It is the nature of the Irish examination system that results can and do vary from year to year and from subject to subject.
At junior certificate, I was pleased to note that civic, social and political education was taken by the full cohort for the first time and over 80% of the students obtained a grade C or higher on a common level paper. The improvement in performance of candidates in science at ordinary level reflects in part changes in the format of the exam paper which were designed to make it more accessible to candidates. The grades in foundation level Irish are significantly up on 1998 and 1999 and reflect more closely the grading patterns prior to 1998.
I have recently received a report of a working party on junior certificate Irish, ordinary and foundation level, set up in late 1999 and I intend to publish this report shortly. This report will contribute to a review of Irish at second level about to be undertaken by the NCCA.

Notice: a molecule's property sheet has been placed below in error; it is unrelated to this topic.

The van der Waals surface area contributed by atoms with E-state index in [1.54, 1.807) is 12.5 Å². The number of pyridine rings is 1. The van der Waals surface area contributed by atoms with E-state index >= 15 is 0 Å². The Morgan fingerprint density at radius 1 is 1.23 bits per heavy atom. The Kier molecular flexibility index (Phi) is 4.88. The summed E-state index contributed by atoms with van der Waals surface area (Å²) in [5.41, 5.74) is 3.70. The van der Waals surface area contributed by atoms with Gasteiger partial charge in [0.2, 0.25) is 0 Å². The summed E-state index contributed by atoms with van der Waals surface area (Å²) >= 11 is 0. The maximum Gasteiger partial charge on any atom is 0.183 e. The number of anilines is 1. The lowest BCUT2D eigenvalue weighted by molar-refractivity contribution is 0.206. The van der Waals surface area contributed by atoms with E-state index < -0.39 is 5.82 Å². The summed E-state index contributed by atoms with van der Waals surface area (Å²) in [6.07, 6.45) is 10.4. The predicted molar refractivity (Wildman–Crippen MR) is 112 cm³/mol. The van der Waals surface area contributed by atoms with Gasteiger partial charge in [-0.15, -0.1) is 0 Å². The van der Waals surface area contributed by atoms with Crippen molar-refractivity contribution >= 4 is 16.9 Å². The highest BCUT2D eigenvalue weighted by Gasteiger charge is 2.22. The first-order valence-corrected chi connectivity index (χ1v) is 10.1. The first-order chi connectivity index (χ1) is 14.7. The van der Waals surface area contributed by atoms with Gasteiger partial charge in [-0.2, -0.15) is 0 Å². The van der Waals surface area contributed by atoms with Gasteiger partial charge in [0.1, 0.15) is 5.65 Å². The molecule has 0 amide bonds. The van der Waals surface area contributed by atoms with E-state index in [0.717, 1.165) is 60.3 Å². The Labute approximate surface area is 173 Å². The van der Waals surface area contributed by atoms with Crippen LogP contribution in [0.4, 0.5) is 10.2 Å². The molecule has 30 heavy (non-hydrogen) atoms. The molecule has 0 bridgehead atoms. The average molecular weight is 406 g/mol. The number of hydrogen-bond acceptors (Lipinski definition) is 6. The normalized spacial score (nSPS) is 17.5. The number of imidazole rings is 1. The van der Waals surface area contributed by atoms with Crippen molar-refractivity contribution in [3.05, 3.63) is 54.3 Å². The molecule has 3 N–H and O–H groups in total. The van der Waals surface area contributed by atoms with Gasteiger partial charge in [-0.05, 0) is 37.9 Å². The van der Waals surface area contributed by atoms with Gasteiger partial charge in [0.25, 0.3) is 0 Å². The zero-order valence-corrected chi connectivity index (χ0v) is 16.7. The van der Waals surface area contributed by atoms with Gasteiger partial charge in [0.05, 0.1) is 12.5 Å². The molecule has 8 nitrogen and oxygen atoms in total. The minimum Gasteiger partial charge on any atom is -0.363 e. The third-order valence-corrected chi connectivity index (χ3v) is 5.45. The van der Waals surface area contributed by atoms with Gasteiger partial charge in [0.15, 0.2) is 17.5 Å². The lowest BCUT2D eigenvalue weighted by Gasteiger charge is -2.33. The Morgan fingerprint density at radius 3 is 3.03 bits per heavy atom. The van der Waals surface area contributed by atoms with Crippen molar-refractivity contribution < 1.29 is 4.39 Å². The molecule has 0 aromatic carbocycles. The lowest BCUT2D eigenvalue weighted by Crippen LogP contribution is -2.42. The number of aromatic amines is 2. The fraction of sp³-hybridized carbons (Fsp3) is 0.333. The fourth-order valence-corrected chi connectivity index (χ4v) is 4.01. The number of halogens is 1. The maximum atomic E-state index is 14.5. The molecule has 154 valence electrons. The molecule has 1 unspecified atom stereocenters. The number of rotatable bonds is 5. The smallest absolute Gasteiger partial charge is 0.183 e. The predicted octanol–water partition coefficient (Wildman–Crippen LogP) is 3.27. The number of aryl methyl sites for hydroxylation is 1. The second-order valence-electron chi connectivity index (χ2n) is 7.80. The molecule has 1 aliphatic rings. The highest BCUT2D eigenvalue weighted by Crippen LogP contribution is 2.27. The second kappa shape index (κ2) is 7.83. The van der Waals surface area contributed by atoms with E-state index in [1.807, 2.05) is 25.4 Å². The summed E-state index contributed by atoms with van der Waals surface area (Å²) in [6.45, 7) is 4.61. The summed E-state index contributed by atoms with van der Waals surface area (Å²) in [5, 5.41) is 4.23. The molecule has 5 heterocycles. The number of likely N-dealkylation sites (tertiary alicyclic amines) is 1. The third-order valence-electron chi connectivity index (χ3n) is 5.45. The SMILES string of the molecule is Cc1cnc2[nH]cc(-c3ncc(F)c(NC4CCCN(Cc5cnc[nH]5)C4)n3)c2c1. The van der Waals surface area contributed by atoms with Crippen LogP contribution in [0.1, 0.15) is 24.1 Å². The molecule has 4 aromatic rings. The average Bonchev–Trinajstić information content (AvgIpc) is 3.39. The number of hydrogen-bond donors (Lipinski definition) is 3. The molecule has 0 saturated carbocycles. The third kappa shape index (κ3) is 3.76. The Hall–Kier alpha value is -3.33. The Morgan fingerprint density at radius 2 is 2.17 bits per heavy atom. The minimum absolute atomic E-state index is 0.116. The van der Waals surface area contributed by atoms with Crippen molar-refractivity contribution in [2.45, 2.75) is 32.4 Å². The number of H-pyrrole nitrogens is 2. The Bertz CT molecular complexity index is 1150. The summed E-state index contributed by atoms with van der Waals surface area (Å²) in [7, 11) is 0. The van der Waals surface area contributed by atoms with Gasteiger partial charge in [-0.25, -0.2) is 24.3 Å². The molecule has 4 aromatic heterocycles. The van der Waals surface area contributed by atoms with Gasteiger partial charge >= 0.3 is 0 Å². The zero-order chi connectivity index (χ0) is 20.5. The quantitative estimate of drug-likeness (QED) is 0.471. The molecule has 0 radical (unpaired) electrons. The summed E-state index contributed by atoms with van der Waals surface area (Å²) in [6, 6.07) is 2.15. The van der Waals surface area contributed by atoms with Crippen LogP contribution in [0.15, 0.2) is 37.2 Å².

I welcome the fact that the leaving certificate applied and the leaving certificate vocational programmes were taken by 23% of the student cohort, The results at leaving certificate level showed some upward variations particularly in the % who obtained a grade C or better at higher level in history, art and economic history and downward variation in mathematics and there was a decrease in many instances in the % who failed to obtain a grade D or better at either level. With my recent decision to introduce revised syllabi in home economics and biology from 2001, curriculum support teams will be put in place for these subjects shortly to assist teachers. A curriculum support team is already in place for the new mathematics syllabus at junior certificate level which will be examined in 2003.